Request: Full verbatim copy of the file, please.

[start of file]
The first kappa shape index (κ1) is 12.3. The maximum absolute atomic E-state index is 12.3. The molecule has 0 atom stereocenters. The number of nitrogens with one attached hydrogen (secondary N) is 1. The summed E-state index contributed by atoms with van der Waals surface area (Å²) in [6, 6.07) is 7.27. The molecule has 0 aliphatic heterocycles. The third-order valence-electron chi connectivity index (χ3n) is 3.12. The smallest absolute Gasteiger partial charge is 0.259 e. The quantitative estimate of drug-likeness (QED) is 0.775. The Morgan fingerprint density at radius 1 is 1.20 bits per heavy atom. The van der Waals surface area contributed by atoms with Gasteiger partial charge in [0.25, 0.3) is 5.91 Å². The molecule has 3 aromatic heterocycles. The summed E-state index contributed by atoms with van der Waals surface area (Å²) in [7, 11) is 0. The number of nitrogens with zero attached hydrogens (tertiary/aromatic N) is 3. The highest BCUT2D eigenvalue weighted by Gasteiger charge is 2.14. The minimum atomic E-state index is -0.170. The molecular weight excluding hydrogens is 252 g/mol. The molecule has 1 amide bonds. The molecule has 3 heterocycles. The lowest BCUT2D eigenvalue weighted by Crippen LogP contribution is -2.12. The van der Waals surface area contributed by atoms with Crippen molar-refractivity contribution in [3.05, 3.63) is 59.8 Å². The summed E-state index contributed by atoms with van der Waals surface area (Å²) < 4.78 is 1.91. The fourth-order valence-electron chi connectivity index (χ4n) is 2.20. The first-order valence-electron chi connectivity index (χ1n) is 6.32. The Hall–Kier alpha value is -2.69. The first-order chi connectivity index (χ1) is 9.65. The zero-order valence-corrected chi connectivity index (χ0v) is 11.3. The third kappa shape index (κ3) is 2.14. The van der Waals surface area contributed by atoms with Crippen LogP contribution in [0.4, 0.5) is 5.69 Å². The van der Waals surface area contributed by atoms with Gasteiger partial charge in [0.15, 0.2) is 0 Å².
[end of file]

The first kappa shape index (κ1) is 12.3. The maximum absolute atomic E-state index is 12.3. The molecule has 0 atom stereocenters. The number of nitrogens with one attached hydrogen (secondary N) is 1. The summed E-state index contributed by atoms with van der Waals surface area (Å²) in [6, 6.07) is 7.27. The molecule has 0 aliphatic heterocycles. The third-order valence-electron chi connectivity index (χ3n) is 3.12. The smallest absolute Gasteiger partial charge is 0.259 e. The quantitative estimate of drug-likeness (QED) is 0.775. The Morgan fingerprint density at radius 1 is 1.20 bits per heavy atom. The van der Waals surface area contributed by atoms with Gasteiger partial charge in [0.25, 0.3) is 5.91 Å². The molecule has 3 aromatic heterocycles. The summed E-state index contributed by atoms with van der Waals surface area (Å²) in [7, 11) is 0. The number of nitrogens with zero attached hydrogens (tertiary/aromatic N) is 3. The highest BCUT2D eigenvalue weighted by Gasteiger charge is 2.14. The minimum atomic E-state index is -0.170. The molecular weight excluding hydrogens is 252 g/mol. The molecule has 1 amide bonds. The molecule has 3 heterocycles. The lowest BCUT2D eigenvalue weighted by Crippen LogP contribution is -2.12. The van der Waals surface area contributed by atoms with Crippen molar-refractivity contribution in [3.05, 3.63) is 59.8 Å². The summed E-state index contributed by atoms with van der Waals surface area (Å²) < 4.78 is 1.91. The fourth-order valence-electron chi connectivity index (χ4n) is 2.20. The first-order valence-electron chi connectivity index (χ1n) is 6.32. The Hall–Kier alpha value is -2.69. The first-order chi connectivity index (χ1) is 9.65. The zero-order valence-corrected chi connectivity index (χ0v) is 11.3. The third kappa shape index (κ3) is 2.14. The van der Waals surface area contributed by atoms with Crippen LogP contribution in [0.4, 0.5) is 5.69 Å². The van der Waals surface area contributed by atoms with Gasteiger partial charge in [0.15, 0.2) is 0 Å².